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Morning Cup of Links: Severed Heads from Mars Attacks

If I told you an upcoming exhibit at the Museum of Modern Art would include severed heads from Mars Attacks, would you believe me? Tim Burton is coming to MOMA.
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Speaking of "art," this weekend marked the opening of the 53rd Venice Biennale. Here are some images.
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Who makes a better Yoda: Elvis, Bronson or Bobby D? Check out these celebrities as Star Wars characters.
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As soon as this recession passes, there's going to be a lot of construction going on. Here are 15 skyscrapers on hold.
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Ever wonder who wrote "Suicide is Painless," or "The Facts of Life"? This list of TV theme songs will fill you in.
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10 scientific objects that changed the world, but not one mention of that little blue strip that tells you when to change your toothbrush.
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Put down the People Magazine. It's time to celebrate National Bathroom Reading Month, and try to win a Kindle in the process.
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This is a great one for the web designers in the audience "“ 88 single-page website designs for inspiration.
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And we'll end with an article from last year's Sex Issue: how the nose controls human sexuality.

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Big Questions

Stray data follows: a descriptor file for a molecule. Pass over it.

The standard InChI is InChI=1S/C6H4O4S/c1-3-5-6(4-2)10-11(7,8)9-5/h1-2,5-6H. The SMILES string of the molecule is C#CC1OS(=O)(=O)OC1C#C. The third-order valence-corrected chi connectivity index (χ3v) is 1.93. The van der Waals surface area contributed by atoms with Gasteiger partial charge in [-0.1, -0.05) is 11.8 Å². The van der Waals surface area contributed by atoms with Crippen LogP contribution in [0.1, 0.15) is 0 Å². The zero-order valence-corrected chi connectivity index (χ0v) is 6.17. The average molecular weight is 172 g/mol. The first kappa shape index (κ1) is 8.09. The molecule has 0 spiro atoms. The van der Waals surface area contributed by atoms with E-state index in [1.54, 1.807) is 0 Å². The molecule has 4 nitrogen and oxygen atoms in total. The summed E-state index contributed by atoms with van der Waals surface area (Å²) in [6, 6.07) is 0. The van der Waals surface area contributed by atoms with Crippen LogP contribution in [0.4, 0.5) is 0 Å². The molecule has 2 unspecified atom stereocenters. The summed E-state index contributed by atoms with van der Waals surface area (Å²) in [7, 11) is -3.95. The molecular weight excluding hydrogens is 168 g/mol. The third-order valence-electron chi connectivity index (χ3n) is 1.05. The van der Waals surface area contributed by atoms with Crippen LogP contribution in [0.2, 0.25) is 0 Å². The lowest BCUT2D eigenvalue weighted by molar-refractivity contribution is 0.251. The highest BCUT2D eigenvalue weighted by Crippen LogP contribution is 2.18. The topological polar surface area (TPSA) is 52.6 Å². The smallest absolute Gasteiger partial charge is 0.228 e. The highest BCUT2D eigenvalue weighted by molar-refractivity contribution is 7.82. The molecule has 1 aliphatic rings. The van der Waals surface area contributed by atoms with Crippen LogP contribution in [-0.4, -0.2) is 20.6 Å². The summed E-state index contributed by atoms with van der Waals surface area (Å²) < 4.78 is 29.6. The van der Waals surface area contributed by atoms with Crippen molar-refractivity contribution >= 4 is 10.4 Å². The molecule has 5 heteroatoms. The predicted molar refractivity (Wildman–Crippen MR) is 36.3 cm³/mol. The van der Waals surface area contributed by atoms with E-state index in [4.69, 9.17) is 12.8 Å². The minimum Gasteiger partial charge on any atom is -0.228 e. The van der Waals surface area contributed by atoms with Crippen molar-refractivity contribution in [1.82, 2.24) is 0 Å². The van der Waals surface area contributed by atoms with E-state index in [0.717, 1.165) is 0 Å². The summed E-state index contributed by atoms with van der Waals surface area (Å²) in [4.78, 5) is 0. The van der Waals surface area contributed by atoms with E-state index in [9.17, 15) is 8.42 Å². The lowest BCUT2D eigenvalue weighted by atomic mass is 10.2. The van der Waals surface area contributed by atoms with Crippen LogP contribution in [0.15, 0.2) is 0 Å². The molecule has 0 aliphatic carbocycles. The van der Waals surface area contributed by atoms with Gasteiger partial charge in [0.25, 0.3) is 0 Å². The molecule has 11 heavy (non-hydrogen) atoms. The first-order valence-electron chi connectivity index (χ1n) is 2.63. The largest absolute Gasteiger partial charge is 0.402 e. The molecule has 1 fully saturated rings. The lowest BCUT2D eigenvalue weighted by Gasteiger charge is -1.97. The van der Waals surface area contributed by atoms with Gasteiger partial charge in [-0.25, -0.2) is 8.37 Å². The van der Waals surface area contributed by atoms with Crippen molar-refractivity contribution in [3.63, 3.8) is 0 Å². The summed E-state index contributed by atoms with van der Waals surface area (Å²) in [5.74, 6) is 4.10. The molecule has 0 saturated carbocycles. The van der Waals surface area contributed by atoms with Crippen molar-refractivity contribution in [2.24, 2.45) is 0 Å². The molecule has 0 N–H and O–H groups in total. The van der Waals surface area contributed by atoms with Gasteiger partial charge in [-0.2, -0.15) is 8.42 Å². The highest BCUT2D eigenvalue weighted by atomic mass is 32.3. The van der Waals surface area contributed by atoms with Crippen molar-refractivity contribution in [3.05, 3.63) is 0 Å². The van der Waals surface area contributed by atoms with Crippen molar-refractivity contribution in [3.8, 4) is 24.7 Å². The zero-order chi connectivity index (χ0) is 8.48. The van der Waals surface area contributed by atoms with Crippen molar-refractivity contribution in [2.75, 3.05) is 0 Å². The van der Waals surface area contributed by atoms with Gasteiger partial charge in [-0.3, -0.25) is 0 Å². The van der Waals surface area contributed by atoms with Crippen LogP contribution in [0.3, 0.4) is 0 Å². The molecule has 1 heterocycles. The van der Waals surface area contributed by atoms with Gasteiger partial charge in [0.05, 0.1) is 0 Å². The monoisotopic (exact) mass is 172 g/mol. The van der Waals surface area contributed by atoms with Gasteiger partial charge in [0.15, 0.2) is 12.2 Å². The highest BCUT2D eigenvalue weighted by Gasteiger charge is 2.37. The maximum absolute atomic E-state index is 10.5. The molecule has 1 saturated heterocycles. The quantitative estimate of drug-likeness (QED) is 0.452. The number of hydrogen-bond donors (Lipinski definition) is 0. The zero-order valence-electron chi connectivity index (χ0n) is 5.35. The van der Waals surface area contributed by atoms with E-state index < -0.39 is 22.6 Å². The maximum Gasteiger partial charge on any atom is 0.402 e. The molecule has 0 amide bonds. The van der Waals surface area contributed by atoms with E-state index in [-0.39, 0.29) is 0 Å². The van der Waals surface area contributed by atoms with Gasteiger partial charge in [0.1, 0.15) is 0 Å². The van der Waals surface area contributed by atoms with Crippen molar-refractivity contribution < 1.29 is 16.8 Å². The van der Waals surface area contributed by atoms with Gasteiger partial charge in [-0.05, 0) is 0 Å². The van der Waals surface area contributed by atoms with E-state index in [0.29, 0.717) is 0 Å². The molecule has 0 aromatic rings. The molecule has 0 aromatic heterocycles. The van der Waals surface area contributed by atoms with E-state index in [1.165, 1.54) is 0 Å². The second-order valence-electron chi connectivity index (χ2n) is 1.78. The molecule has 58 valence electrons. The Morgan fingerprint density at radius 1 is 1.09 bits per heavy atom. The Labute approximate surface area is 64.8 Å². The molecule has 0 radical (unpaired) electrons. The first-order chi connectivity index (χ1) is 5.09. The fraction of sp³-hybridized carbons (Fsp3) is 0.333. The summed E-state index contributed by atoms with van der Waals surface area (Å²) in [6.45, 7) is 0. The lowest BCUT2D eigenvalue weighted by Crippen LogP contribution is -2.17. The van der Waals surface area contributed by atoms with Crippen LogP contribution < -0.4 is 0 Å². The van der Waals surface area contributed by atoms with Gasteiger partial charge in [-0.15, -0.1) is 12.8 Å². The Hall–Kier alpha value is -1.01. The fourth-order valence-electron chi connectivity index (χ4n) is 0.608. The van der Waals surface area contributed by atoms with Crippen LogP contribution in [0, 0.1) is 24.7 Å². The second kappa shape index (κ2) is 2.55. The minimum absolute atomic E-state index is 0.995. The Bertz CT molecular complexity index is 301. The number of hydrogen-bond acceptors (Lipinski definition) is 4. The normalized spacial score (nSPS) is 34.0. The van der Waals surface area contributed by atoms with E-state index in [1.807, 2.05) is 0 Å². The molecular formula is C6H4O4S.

What's the Difference Between Vanilla and French Vanilla Ice Cream?
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While you’re browsing the ice cream aisle, you may find yourself wondering, “What’s so French about French vanilla?” The name may sound a little fancier than just plain ol’ “vanilla,” but it has nothing to do with the origin of the vanilla itself. (Vanilla is a tropical plant that grows near the equator.)

The difference comes down to eggs, as The Kitchn explains. You may have already noticed that French vanilla ice cream tends to have a slightly yellow coloring, while plain vanilla ice cream is more white. That’s because the base of French vanilla ice cream has egg yolks added to it.

The eggs give French vanilla ice cream both a smoother consistency and that subtle yellow color. The taste is a little richer and a little more complex than a regular vanilla, which is made with just milk and cream and is sometimes called “Philadelphia-style vanilla” ice cream.

In an interview with NPR’s All Things Considered in 2010—when Baskin-Robbins decided to eliminate French Vanilla from its ice cream lineup—ice cream industry consultant Bruce Tharp noted that French vanilla ice cream may date back to at least colonial times, when Thomas Jefferson and George Washington both used ice cream recipes that included egg yolks.

Jefferson likely acquired his taste for ice cream during the time he spent in France, and served it to his White House guests several times. His family’s ice cream recipe—which calls for six egg yolks per quart of cream—seems to have originated with his French butler.

But everyone already knew to trust the French with their dairy products, right?

Have you got a Big Question you'd like us to answer? If so, let us know by emailing us at bigquestions@mentalfloss.com.

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science
Belly Flop Physics 101: The Science Behind the Sting
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Belly flops are the least-dignified—yet most painful—way of making a serious splash at the pool. Rarely do they result in serious physical injury, but if you’re wondering why an elegant swan dive feels better for your body than falling stomach-first into the water, you can learn the laws of physics that turn your soft torso a tender pink by watching the SciShow’s video below.

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